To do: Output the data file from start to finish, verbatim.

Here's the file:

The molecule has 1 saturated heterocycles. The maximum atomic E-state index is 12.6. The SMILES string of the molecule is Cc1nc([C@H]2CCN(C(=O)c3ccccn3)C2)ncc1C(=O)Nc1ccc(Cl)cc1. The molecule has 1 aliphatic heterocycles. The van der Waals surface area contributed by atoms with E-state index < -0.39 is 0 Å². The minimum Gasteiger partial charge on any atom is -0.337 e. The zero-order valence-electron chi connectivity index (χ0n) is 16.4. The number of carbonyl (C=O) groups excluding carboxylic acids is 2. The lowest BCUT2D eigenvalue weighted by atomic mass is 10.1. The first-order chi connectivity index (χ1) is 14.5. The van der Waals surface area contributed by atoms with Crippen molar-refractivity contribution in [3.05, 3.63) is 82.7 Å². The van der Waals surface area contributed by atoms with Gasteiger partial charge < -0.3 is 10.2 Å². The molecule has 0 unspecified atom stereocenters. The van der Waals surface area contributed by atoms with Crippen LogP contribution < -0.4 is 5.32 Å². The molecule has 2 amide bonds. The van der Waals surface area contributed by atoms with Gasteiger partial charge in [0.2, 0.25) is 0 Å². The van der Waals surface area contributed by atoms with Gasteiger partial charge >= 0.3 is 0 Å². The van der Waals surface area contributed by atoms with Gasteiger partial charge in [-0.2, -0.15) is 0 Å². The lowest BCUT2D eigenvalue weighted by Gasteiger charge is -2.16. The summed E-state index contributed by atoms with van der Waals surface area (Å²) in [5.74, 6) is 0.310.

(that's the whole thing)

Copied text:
The molecule has 1 saturated heterocycles. The maximum atomic E-state index is 12.6. The SMILES string of the molecule is Cc1nc([C@H]2CCN(C(=O)c3ccccn3)C2)ncc1C(=O)Nc1ccc(Cl)cc1. The molecule has 1 aliphatic heterocycles. The van der Waals surface area contributed by atoms with E-state index < -0.39 is 0 Å². The minimum Gasteiger partial charge on any atom is -0.337 e. The zero-order valence-electron chi connectivity index (χ0n) is 16.4. The number of carbonyl (C=O) groups excluding carboxylic acids is 2. The lowest BCUT2D eigenvalue weighted by atomic mass is 10.1. The first-order chi connectivity index (χ1) is 14.5. The van der Waals surface area contributed by atoms with Crippen molar-refractivity contribution in [3.05, 3.63) is 82.7 Å². The van der Waals surface area contributed by atoms with Gasteiger partial charge < -0.3 is 10.2 Å². The molecule has 0 unspecified atom stereocenters. The van der Waals surface area contributed by atoms with Crippen LogP contribution < -0.4 is 5.32 Å². The molecule has 2 amide bonds. The van der Waals surface area contributed by atoms with Gasteiger partial charge in [0.2, 0.25) is 0 Å². The van der Waals surface area contributed by atoms with Gasteiger partial charge >= 0.3 is 0 Å². The van der Waals surface area contributed by atoms with Gasteiger partial charge in [-0.2, -0.15) is 0 Å². The lowest BCUT2D eigenvalue weighted by Gasteiger charge is -2.16. The summed E-state index contributed by atoms with van der Waals surface area (Å²) in [5.74, 6) is 0.310.